Calculus Derivatives of Trig Functions
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Surf's Up!
Derivatives of Trig Functions

 The derivatives of trig functions are a bit different.
 Look at the sine function, and the slope of the sine function 
at some selected points.
F(X) = sin X
X slope
0 1
90 0
180 -1
270 0
360 1
 Look at these angles and slope values.
 At 0 the value is 1,
 At 90 the value is 0,
 At 180 the value is -1,
 At 270 the value is 0,
 and at 360 the value is back to 1.
 That looks like the values of the cosine.
 And it is:

 If F(X) = sinX  then F'(X) = cosX

 That's like cosmically weird, but that's the way it works.
 I wonder if the derivative of the cosine might be the sine?
 Let's see...
F(X) = cos X
X slope sinX
0 0 0
90 -1 1
180 0 0
270 1 -1
360 0 0
 Well it starts out the same as the sine at zero.
 But when the sine goes positive, the slope of the cosine goes negative.
 And vice a versa
 It looks like the sine but negative ...
 BINGO! We have a winner!

  If F(X) = cosX  then F'(X) = - sinX

 Not quite what we were expecting, but close.

 Sometimes we don't just have X as the variable.
 Sometimes we have something more complicated.
 Like 2X.
 OK, that's not so complicated.
 But it's enough.
 If we want to find the derivative of F(X) = sin2X, what do we do?
 It turns out that this is one of those outside function and inside function things. 
 The outside part is G(X) = sin(something)
 And the inside part is H(X) = 2X    (the something!)
 That means to find the derivative we use the power chain rule
 from a couple of pages ago.
 So you don't have to go looking, here it is:

 If F(X) = H(G(X))  then  F'(X) = H'(G(X)) x G'(X)

 So the derivative of the sine is the cosine, and the derivative of 2X is 2.
 Putting this all together, and remembering 
that we don't touch the inside function when we do the outside derivative, 
 we get:


 If F(X) = sin2X  then F'(X) = cos2X 2  

which simplifies to F'(X) = 2cos2X


 OK, 4 more trig functions to go.
The deal is, now we're going to cheat.
All of the rest of the trig functions can be written as functions of sine and cosine.
Then we just use the rules we already have to get the answers.
Here's the tangent:
So, use the quotient rule:

So the derivative of the tangent is the secant squared.
Let's see what we get for the derivative of the cosecant...
 Now we have a choice here.
 We can do the derivative as a quotient rule,
 We can rewrite this as:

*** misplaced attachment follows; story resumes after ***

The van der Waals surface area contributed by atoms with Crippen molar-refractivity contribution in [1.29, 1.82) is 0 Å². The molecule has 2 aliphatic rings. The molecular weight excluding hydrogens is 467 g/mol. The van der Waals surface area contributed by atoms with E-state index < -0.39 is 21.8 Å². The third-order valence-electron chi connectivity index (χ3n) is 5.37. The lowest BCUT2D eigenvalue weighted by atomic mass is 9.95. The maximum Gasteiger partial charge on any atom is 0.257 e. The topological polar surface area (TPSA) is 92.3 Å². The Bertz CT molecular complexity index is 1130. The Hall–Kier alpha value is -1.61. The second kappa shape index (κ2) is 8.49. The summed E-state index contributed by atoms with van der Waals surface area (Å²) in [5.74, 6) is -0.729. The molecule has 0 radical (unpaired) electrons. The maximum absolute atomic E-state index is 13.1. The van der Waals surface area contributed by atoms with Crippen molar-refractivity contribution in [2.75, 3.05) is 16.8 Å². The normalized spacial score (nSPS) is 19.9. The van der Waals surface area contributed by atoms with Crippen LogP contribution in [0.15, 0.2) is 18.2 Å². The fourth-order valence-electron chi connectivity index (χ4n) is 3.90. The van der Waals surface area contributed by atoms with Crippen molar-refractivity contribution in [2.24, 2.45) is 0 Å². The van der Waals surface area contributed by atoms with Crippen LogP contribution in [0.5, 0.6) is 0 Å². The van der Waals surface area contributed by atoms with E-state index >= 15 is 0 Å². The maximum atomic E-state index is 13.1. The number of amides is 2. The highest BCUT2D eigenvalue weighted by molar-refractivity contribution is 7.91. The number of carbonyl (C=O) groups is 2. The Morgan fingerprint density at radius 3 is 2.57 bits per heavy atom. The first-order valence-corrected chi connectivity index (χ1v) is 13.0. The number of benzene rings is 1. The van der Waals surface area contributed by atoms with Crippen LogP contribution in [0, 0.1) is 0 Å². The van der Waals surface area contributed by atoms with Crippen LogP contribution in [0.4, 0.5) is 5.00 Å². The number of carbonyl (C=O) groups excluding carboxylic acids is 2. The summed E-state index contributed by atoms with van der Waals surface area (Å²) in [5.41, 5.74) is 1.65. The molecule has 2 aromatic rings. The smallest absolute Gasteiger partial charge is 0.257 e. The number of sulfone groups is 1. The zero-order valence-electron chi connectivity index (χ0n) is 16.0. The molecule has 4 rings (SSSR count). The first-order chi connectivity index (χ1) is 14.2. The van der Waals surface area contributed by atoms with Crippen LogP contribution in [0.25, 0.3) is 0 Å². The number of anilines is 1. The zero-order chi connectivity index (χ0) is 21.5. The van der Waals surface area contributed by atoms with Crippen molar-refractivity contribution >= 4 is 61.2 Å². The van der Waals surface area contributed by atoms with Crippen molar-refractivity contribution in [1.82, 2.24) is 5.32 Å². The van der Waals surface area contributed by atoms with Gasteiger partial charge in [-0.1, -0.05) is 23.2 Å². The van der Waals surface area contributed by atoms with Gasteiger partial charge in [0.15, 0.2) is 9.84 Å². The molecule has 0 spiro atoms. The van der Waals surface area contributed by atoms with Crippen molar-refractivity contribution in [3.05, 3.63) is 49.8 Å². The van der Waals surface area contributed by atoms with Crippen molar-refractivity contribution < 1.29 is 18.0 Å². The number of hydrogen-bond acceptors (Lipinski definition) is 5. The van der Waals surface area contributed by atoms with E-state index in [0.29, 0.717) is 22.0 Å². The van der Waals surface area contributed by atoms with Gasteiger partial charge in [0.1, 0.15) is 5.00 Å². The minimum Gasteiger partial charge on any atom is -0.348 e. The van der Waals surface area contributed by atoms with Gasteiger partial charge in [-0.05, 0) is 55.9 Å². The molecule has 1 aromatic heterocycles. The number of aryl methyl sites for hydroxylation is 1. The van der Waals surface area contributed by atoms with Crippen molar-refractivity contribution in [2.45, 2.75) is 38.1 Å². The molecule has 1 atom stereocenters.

csc X = (sin X)-1

 And do a power chain rule.
 We did the quotient rule on the tangent example 
 so lets do the power chain rule on this one.
 OK, for practice you should stop right now 
and work out the derivatives of the other 3 trig functions.
 We'll wait.
 Done already? WOW!
 There are three suggestions I have for remembering these 6 derivatives:
 1) Don't memorize any of it, but know what the graphs
     of sine and cosine look like.
 Then you can work it all out when you need it. 
 Yes, this will take a good bit of time anytime you need one.
 2) Use a whole bunch of brute force memorization and memorize all 6.
 3) Memorize 3, and use a trick to know the other three with no extra effort
 (That one sounds like a winner, read on to learn the trick)
 To learn the derivatives of the 6 trig functions 
 you actually only have to learn 3 of them.
 The three to learn are sine, tangent, and secant.
F(X) = sin X F'(X) = cos X
F(X) = tan X F'(X) = sec2 X
F(X) = sec X F'(X) = sec X tan X
 The other three functions all start with "co"
 Cosine, Cotangent, and Cosecant.
 Think of the functions as having partners:
sine to cosine
tangent to cotangent
secant to cosecant
 To find the derivative of the "co" functions,
 start with the derivatives of sine, tangent and secant,
 change each function in the derivative to it's co-function partner
 and put a minus sign in front of the derivative.
 So starting with one of the three we need to know:

 If F(x) = secant X  then F'(x) = secant X tangent X

 So now to get the derivative of the cosecant:

  If F(X) = cosecant X  then F'(X) = - cosecant X cotangent X

 So all 6 trig function derivatives look like this:
 F(X) = sinX F'(X) = cosX
F(X) = cosX F'(X) = - sinX
F(X) = tanX F'(X) = sec2 X
F(X) = cotX F'(X) = - csc2 X
F(X) = secX F'(X) = sec X tan X
F(X) = cscX F'(X) = -csc X cot X

   copyright 2008 Bruce Kirkpatrick

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